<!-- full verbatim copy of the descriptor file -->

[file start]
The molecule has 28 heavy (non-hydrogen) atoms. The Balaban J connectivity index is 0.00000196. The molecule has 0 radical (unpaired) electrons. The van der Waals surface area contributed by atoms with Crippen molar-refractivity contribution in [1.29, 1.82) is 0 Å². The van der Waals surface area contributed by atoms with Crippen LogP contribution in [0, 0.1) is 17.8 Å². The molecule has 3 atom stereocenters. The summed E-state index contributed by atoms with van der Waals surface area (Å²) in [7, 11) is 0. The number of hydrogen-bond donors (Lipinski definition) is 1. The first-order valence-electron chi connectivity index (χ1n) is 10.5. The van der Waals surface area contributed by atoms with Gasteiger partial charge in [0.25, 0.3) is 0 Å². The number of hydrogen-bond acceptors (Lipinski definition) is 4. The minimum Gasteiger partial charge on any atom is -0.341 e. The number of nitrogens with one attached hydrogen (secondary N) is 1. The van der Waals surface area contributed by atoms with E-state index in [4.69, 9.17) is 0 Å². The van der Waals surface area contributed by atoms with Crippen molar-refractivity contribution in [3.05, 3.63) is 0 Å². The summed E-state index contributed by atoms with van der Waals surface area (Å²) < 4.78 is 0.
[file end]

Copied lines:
The molecule has 28 heavy (non-hydrogen) atoms. The Balaban J connectivity index is 0.00000196. The molecule has 0 radical (unpaired) electrons. The van der Waals surface area contributed by atoms with Crippen molar-refractivity contribution in [1.29, 1.82) is 0 Å². The van der Waals surface area contributed by atoms with Crippen LogP contribution in [0, 0.1) is 17.8 Å². The molecule has 3 atom stereocenters. The summed E-state index contributed by atoms with van der Waals surface area (Å²) in [7, 11) is 0. The number of hydrogen-bond donors (Lipinski definition) is 1. The first-order valence-electron chi connectivity index (χ1n) is 10.5. The van der Waals surface area contributed by atoms with Gasteiger partial charge in [0.25, 0.3) is 0 Å². The number of hydrogen-bond acceptors (Lipinski definition) is 4. The minimum Gasteiger partial charge on any atom is -0.341 e. The number of nitrogens with one attached hydrogen (secondary N) is 1. The van der Waals surface area contributed by atoms with E-state index in [4.69, 9.17) is 0 Å². The van der Waals surface area contributed by atoms with Crippen molar-refractivity contribution in [3.05, 3.63) is 0 Å². The summed E-state index contributed by atoms with van der Waals surface area (Å²) < 4.78 is 0.